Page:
The Reverend Gilead told the Court: ‘The trine mersion in water is very symbolic. The first mersion figures our birth to this world, the second our death, the third our glorious rebirth to everlasting life.’
And so the ducking-stool was built, under the Reverend’s close supervision. He had estimated Leonora’s weight by observing the length and breadth of her shadow at Matins and at Evensong, and averaging out.
It took six weeks to build the apparatus, and required the combined skills of three carpenters and two blacksmiths. A deputation was sent to Stella Maris Rest Home in Norwich to consult with Jeb Postlethwaite, retired Master Mariner, about submerged rocks, whirlpools, and eddies in the River Ouse.
When completed, the ducking-stool extended fifteen feet into the river, and was so efficient that it could be operated by just two men, Tom Elliott and his brother Godber. They tested it repeatedly for a week with diseased sheep and moribund goats, and in the end became quite fond of it. They nicknamed it Swinging Betsy, after their grandmother.
And so, the Great Day dawned, fresh and clear. People began to assemble at the riverside from six in the morning: families with picnic baskets and folding stools, sportive lads and lasses gaily attired, ancient crones in bath-chairs nursed by slaveys. Sarah Sowerbutts had a stall near the bridge, selling simnel cakes and flagons of negus. From sunrise to nine o’clock, the murmur of the crowd rose steadily from idling breeze to rushing wind.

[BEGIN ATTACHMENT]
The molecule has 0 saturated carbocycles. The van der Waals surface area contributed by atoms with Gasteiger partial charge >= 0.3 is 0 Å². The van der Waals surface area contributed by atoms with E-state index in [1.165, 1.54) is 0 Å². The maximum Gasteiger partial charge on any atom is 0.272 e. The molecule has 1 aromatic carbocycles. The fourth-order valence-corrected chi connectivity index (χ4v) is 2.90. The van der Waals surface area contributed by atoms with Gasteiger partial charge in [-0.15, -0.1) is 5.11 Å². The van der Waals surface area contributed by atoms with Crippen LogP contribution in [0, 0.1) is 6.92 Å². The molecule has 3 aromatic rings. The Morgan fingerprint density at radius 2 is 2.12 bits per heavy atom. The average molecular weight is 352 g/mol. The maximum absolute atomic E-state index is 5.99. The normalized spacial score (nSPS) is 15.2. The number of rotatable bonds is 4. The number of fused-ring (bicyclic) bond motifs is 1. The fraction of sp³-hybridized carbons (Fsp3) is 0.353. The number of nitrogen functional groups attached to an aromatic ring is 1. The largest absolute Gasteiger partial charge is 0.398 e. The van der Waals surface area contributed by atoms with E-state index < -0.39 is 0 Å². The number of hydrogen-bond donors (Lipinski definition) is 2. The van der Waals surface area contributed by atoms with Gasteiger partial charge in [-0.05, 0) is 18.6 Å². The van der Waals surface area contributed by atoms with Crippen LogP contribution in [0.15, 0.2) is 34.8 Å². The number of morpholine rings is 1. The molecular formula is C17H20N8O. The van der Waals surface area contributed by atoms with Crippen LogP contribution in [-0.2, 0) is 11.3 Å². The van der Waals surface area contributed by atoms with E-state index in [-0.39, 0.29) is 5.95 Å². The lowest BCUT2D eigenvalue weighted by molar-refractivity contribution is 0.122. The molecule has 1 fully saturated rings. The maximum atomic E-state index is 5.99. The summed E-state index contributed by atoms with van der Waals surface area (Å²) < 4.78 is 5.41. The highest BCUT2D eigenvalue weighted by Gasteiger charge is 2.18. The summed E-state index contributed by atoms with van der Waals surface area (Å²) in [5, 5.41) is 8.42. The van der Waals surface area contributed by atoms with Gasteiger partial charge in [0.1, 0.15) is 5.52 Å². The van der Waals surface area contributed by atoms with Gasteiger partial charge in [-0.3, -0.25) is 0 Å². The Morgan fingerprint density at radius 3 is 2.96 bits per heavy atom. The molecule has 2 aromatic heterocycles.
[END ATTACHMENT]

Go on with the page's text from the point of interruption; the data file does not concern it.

But at five minutes to the hour, all fell deathly silent, when a carriage bearing Leonora was seen to leave the Cambridge Road and head slowly towards the river. All eyes followed it, and then strained to see Leonora as she stepped onto a wooden dais. Clad in black, she appeared calm, demure, even beautiful.
A murmur spread through the crowd, but all eyes remained fixed on the figure in black. An infant cried, somewhere near the bridge.
The Reverend Gilead joined Leonora on the dais, and the whole world fell mute again, save for the waters of the river. Facing the congregation, the Reverend read aloud the Twelfth Order of the Consistory Court of Rheims, and the people bowed their heads. Then holding a wooden crucifix before him, he turned to look directly into Leonora’s face. He spoke in a rich, somewhat sad voice:
— Do you renounce Satan and all his works?
— Fuck. Now you tell me.